MICHELE NORRIS, Host:
Corporal Scott Dimond used to take part in military funerals almost every day. He was a member of the New Hampshire honor guard. Tomorrow, Dimond's honor guard will help bury him. He was killed on October 13th after his vehicle hit an explosive device in Afghanistan. New Hampshire Public Radio's Dan Gorenstein sent us this story.
DAN GORENSTEIN: Command Sgt. Major Kandy Fredette remembers one particular funeral service last winter.
KANDY FREDETTE: We were complaining because some of us didn't have long johns on and it was too darn cold. Our feet were freezing and you know, it's like I wish the hearse would hurry up and get here.
GORENSTEIN: Cpl. Scott Dimond was standing there, shivering along side Fredette. He was 38 then, married with four kids. Collecting a pension after nearly 20 years as a cop, he didn't need to be out there. But since high school, Dimond had always wanted to be a military man. And in just a few weeks time, he was off to war.
FREDETTE: He knew he's going to Afghanistan and he was proud to be able to go over there and serve his country.
GORENSTEIN: Grumbling about cold toes became a more serious conversation as Dimond and Fredette waited. Dimond imagined he was in the back of the hearse. He told Fredette, if I die, I want to be taken care of the way I take care of people.
FREDETTE: You never think that when you're talking about stuff like that. Your just hoping it's not you. And then the hearse comes down and then we just started the mission.
GORENSTEIN: People who knew Cpl. Dimond say he treasured his short stint on the honor guard. The demands of the job suited him. A stickler for detail, he liked to practice folding the flag into a blue triangle, working the corners to conceal any red fabric. He kept his uniform, a saucer hat, navy blue jacket, royal blue pants in immaculate condition. But his mother, Marie Generee(ph), says that's not what he liked best.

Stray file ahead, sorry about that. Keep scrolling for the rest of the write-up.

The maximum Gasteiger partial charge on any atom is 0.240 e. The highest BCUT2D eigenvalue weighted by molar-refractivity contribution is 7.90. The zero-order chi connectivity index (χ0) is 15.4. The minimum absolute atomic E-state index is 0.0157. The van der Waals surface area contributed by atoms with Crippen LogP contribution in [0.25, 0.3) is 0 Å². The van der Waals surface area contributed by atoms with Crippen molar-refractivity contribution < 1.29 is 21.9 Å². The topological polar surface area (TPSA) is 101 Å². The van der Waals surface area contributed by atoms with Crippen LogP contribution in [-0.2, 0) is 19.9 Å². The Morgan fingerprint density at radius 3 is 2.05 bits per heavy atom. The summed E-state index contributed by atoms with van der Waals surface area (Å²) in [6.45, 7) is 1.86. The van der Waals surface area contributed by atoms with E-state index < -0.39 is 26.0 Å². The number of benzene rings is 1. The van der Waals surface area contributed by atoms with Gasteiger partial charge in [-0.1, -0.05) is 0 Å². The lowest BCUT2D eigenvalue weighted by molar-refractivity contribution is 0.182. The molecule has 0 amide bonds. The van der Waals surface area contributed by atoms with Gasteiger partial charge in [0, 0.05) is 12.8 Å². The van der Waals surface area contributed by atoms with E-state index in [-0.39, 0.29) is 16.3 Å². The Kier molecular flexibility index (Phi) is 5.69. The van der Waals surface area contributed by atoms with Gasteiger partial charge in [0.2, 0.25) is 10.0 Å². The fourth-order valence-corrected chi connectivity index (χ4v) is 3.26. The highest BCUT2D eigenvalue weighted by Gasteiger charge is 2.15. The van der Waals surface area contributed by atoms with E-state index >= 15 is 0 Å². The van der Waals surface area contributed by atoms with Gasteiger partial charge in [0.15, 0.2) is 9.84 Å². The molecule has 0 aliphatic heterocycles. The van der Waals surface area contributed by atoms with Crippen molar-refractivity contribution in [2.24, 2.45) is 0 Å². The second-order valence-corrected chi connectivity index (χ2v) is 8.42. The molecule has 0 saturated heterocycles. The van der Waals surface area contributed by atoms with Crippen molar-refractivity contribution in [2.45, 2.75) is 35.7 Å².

MARIE GENEREE: He always did jobs that pertain to taking care of people, helping people. It made him feel good to do that.
GORENSTEIN: But Generee says sometimes, the work got to him.
GENEREE: He told me he would get a flash of his brother, you know, going to his brother's funeral.
GORENSTEIN: When Scott was 18, he's 19-year-old, Luke, drowned in a swimming accident. Generee says she encouraged Scott to stay positive and support the people who needed him in a moment of crisis. She feels he adopted that attitude on the honor guard. But now with Scott gone, whatever she had built to hold back the pain of losing a child is broken.
GENEREE: The hurt is still there that I can't hold him and give him a hug and tell him I love him. And now, I can't - I can't do this with my other son still Scott. I can't say goodbye.
Unidentified Man: One, two, three, four, five, six, seven, eight, nine.
GORENSTEIN: Honor guard members are standing over a mocked grave site complete with metal casket and fake grass mats. They're trying to nail the pacing that's needed to effortlessly fold the flag with six people.
(SOUNDBITE OF HONOR GUARD MEMBERS' CONVERSATION)
GORENSTEIN: Members of the honor guard know they can't ease the pain Dimond's family feels, but they can respect Scott's wish to be buried with full military honors - the 21 gun salute, a color guard, taps, the whole bit - that's why they've put so much time into practice. Sgt. Major Kandy Fredette will present the flag to Dimond's wife on Saturday.
FREDETTE: This flag is being presented on behalf of a grateful nation and expression of appreciation for an honorable and faithful service rendered by your loved one. Those are going to be the hardest words I have to say on Saturday to his wife. I know Scott is going to be up there watching us and we're going to keep it all in and we'll get through it.
GORENSTEIN: Just the way Cpl. Scott Dimond would have wanted it. For NPR News, I'm Dan Gornstein in Conker(ph), New Hampshire.
NORRIS: You're listening to All Things Considered from NPR News.
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